The 3 Elements of Scrum

Scrum is the framework that we use for the Agile process here at CivicActions. (Our experience transitioning to Scrum was interesting, and you can read about that in our Agile Applied blog series.)  In the spirit of following the roadmap that Scrum has laid out, this blog series will be focused on Scrum tips and quick reminders. I will briefly discuss the high level elements of Scrum in this post, and then in later entries, I will talk about specific aspects of Scrum, how to apply the rules, and what to do with the challenges.

There are 3 Elements of Scrum: Artifacts, Timeboxes and Roles.

Artifacts

There are three artifacts in Scrum: The Product Backlog, the Sprint Backlog and the Burndown Chart

The Product Backlog is the bucket for all the requirements. These are the user stories and the high level feature descriptions, all of which have business value priorities. This backlog is constantly changing. The Product Owner (this is one of the roles I will discuss below) owns this backlog, and will gather feedback, suggestions and requirements from stakeholder to add to the backlog. In other methodologies, there are heavy requirement documents, technical specs, etc. In Scrum, the Product Backlog replaces these and the agility is well used with the ability to easily adjust the content of this.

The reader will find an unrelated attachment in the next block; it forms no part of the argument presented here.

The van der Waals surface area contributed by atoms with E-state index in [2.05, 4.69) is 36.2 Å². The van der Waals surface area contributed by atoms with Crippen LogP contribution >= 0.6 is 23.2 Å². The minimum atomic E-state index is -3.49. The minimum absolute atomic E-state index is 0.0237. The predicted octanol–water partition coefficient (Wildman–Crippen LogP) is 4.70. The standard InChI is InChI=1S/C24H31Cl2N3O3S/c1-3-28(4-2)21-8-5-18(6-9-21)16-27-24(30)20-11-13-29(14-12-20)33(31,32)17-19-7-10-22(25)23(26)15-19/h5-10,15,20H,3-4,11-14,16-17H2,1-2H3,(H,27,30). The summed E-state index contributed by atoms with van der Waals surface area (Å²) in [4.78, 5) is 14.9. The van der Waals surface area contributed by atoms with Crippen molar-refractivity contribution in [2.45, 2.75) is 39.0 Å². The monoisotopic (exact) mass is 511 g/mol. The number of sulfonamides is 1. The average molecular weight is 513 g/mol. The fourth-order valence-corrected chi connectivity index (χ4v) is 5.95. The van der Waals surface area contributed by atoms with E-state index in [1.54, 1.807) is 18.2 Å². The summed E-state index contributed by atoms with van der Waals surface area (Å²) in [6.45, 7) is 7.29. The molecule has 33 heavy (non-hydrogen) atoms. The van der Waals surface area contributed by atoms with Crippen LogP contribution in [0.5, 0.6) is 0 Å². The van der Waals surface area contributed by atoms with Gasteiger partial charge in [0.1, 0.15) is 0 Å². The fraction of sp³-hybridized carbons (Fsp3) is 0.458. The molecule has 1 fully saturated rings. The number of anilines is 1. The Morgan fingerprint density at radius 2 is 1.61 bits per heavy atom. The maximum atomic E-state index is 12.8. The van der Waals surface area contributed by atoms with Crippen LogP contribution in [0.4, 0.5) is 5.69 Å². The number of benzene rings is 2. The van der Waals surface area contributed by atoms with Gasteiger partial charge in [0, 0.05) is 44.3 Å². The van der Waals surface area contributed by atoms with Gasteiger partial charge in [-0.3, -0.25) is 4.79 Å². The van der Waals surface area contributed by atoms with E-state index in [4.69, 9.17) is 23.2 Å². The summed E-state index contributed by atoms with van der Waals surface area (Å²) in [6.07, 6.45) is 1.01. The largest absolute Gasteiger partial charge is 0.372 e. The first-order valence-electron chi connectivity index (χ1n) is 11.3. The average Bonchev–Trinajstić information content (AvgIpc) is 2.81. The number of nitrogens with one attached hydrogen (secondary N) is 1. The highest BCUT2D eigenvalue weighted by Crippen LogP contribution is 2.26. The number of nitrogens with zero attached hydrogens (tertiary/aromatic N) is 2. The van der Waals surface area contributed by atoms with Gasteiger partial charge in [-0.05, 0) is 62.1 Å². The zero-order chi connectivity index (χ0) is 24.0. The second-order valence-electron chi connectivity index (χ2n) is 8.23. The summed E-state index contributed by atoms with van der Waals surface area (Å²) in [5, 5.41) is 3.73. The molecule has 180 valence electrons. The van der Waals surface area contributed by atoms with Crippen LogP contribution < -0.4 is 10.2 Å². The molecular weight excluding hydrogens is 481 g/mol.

The Sprint Backlog is a subset of the Product Backlog. This is the repository of the highest priorities deemed by the Product Owner. These requirements are broken out into tasks, estimated, and clearly defined by the Scrum Team. Once we start a Sprint, the Sprint backlog does not change.